A recent Pew poll surveyed voters’ attitudes about a range of qualities of people and what would make them more likely to vote for, less likely and indifferent. It turns out that for voters, being an atheist is the least desirable quality in a candidate for elected office, with 53% saying that they were less likely to vote for an atheist, while 41% said it would not matter and just 5% saying it would make them more likely.
A large majority of Protestants (71%) – including 82% of white evangelical Protestants – say they would be less likely to support a candidate who does not believe in God. Catholics would view an absence of belief in God less negatively (48% less likely), while only about a quarter (24%) of the religiously unaffiliated say they would be less likely to favor a candidate who does not believe in God.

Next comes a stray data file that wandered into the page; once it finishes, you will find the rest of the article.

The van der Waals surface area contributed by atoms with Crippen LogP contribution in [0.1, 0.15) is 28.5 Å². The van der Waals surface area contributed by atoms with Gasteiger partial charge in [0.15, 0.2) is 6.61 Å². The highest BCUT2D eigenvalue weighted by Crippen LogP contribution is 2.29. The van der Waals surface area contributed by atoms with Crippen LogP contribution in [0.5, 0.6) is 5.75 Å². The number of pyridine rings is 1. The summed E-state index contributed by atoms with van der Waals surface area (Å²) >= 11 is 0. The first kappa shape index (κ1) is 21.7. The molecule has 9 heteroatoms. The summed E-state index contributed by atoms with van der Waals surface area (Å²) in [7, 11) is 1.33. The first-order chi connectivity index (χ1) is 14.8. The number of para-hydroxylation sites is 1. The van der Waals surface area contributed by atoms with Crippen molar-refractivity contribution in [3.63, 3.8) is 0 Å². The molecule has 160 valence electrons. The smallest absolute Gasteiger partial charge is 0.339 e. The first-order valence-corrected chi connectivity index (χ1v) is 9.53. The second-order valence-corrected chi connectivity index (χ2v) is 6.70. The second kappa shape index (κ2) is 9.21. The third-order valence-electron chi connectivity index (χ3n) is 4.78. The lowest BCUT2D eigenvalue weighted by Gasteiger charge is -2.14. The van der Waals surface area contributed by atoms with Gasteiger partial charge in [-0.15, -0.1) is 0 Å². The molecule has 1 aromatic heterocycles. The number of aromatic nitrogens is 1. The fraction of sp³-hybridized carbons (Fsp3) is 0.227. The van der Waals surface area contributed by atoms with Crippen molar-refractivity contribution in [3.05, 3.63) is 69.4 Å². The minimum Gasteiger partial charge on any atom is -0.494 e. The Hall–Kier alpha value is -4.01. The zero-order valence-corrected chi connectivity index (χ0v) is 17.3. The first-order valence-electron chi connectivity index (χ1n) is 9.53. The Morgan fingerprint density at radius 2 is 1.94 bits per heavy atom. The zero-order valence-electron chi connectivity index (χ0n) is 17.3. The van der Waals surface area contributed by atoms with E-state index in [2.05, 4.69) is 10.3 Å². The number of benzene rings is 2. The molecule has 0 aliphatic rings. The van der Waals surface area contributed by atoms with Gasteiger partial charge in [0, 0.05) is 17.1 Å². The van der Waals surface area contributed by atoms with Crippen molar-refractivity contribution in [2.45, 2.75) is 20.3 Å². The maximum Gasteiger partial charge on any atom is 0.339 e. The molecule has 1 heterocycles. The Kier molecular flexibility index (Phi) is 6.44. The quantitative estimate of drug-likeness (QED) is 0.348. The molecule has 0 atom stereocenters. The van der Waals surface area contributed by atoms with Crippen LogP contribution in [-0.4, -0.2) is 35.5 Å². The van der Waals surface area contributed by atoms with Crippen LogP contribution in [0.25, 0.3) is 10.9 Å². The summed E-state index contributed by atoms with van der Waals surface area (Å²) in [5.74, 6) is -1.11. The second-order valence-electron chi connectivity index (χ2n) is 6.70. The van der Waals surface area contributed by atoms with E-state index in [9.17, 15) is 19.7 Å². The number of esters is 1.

That 24% may be a good proxy figure to pin down what the unaffiliated group believes, suggesting that that fraction are religious believers of some sort.
Having served in the military seems to be the most appealing for voters.
Atheists ranked even below marijuana users. These results seems bad for us. But on the bright side, this is an improvement from 2007 when 63% said they were less likely to vote for an atheist and 32% said it would not matter.